Mary McKay, McSilver Professor of Poverty Studies and inaugural director of the McSilver Institute for Poverty Policy and Research at the Silver School of Social Work, has dedicated her 25-year social work career to researching poverty and helping children.
McKay was recently selected as a fellow of the American Academy of Social Work and Social Welfare. The AASWSW is a society of scholars and practitioners who are dedicated to work in the field of social work and social welfare.
Throughout her career, McKay has focused on evening the field of opportunities for every child and their families. McKay said her inspiration comes from collaborating with young people, their families and communities who all work to ensure kids have better life chances.
McKay’s induction as an AASWSW fellow serves as recognition of her work as a senior social work scholar and a leader in the field.
“We are going to be a group of scholars who are going to be trying to figure out what are the next steps for our profession.” McKay said. “How do we advance our capabilities in terms of practice, in terms of research and in terms of advocacy and policy.”
McKay is delighted to become an AASWSW fellow.
“I am humbled and privileged to be a part of a very strong group of social work scholars whose work has been identified as making a difference,” she said.
Dr. McKay joined Silver and the McSilver Institute as a director and professor in September, 2011. The McSilver Institute conducts and promotes applied research to address the root causes, consequences and responses to poverty.
“One of the important functions of McSilver is that we have an educational mission,” McKay said. “So we want to prepare social workers and other disciplines [to be] competent professionals that can work in urban-focused practice.”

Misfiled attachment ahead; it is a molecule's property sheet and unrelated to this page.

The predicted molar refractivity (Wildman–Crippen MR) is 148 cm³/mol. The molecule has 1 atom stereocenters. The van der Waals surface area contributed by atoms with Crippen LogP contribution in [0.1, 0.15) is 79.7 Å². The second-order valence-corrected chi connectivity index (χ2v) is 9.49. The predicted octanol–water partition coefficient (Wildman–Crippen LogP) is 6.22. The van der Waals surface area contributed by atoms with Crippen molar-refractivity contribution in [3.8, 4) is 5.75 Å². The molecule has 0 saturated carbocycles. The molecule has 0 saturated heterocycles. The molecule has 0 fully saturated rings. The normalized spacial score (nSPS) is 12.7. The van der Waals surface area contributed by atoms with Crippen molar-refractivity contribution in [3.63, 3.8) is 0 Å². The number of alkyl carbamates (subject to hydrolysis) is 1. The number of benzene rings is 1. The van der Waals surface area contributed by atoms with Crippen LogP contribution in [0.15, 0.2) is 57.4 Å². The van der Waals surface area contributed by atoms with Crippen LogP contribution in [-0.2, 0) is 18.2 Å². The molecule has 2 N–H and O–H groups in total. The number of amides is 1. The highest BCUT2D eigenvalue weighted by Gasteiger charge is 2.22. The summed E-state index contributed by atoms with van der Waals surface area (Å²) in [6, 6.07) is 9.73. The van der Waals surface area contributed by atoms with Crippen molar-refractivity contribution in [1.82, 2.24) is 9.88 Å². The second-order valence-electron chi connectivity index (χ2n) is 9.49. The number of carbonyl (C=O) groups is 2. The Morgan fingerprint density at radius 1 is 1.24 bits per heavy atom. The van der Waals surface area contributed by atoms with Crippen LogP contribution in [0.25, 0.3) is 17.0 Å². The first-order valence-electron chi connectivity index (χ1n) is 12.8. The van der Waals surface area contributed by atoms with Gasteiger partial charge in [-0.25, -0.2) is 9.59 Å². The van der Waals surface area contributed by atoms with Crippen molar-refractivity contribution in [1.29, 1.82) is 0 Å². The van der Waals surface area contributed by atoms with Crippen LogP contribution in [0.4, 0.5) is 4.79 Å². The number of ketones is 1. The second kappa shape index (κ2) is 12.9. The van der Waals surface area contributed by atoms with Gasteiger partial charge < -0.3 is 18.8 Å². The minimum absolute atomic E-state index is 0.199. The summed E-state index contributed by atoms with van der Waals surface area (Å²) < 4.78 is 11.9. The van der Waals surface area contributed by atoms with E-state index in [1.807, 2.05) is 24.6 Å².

McKay’s colleagues and students are proud of her induction as a fellow.
“It is a really good indication of Dr. McKay’s work that she has done over her career, but I think it’s a real feather in our cap to have someone like that as part of our school,” said Dr. Robert Hawkins, McSilver associate professor of Poverty Studies.
“I think it’s an amazing honor and so well deserved because she has been doing this community collaborative research since the mid-’90s, before it became popular,” said third-year Silver student Latoya Small. “[Through her] research, she has been able to accomplish significant and sustainable outcomes with so many different populations. I feel really lucky to work with her.”
McKay shows no signs of slowing down.
“There is so much work to be done,” she said. “If you look at the most recent statistics for New York City in terms of rates of poverty, we have a lot of work to do to give kids and their families the same set of opportunities in this country.”
Tanay Hudson is a contributing writer. Email her at firstname.lastname@example.org.
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